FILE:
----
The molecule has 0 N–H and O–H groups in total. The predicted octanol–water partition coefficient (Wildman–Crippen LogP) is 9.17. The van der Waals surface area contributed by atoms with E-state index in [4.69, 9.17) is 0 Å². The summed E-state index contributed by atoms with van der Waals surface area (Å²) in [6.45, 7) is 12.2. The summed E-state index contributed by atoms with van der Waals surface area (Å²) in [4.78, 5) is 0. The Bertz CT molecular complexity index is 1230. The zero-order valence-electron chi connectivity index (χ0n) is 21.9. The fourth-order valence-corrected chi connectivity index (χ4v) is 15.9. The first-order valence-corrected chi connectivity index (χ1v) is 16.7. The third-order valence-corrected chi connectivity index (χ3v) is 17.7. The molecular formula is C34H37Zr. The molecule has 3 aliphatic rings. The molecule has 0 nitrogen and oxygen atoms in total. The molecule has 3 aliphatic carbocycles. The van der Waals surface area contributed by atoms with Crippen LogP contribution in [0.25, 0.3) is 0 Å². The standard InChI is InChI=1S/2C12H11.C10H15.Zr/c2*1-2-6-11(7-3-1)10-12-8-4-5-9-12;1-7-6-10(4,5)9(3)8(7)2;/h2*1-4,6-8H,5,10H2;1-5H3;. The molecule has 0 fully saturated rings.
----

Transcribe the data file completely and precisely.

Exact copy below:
The molecule has 0 N–H and O–H groups in total. The predicted octanol–water partition coefficient (Wildman–Crippen LogP) is 9.17. The van der Waals surface area contributed by atoms with E-state index in [4.69, 9.17) is 0 Å². The summed E-state index contributed by atoms with van der Waals surface area (Å²) in [6.45, 7) is 12.2. The summed E-state index contributed by atoms with van der Waals surface area (Å²) in [4.78, 5) is 0. The Bertz CT molecular complexity index is 1230. The zero-order valence-electron chi connectivity index (χ0n) is 21.9. The fourth-order valence-corrected chi connectivity index (χ4v) is 15.9. The first-order valence-corrected chi connectivity index (χ1v) is 16.7. The third-order valence-corrected chi connectivity index (χ3v) is 17.7. The molecular formula is C34H37Zr. The molecule has 3 aliphatic rings. The molecule has 0 nitrogen and oxygen atoms in total. The molecule has 3 aliphatic carbocycles. The van der Waals surface area contributed by atoms with Crippen LogP contribution in [0.25, 0.3) is 0 Å². The standard InChI is InChI=1S/2C12H11.C10H15.Zr/c2*1-2-6-11(7-3-1)10-12-8-4-5-9-12;1-7-6-10(4,5)9(3)8(7)2;/h2*1-4,6-8H,5,10H2;1-5H3;. The molecule has 0 fully saturated rings.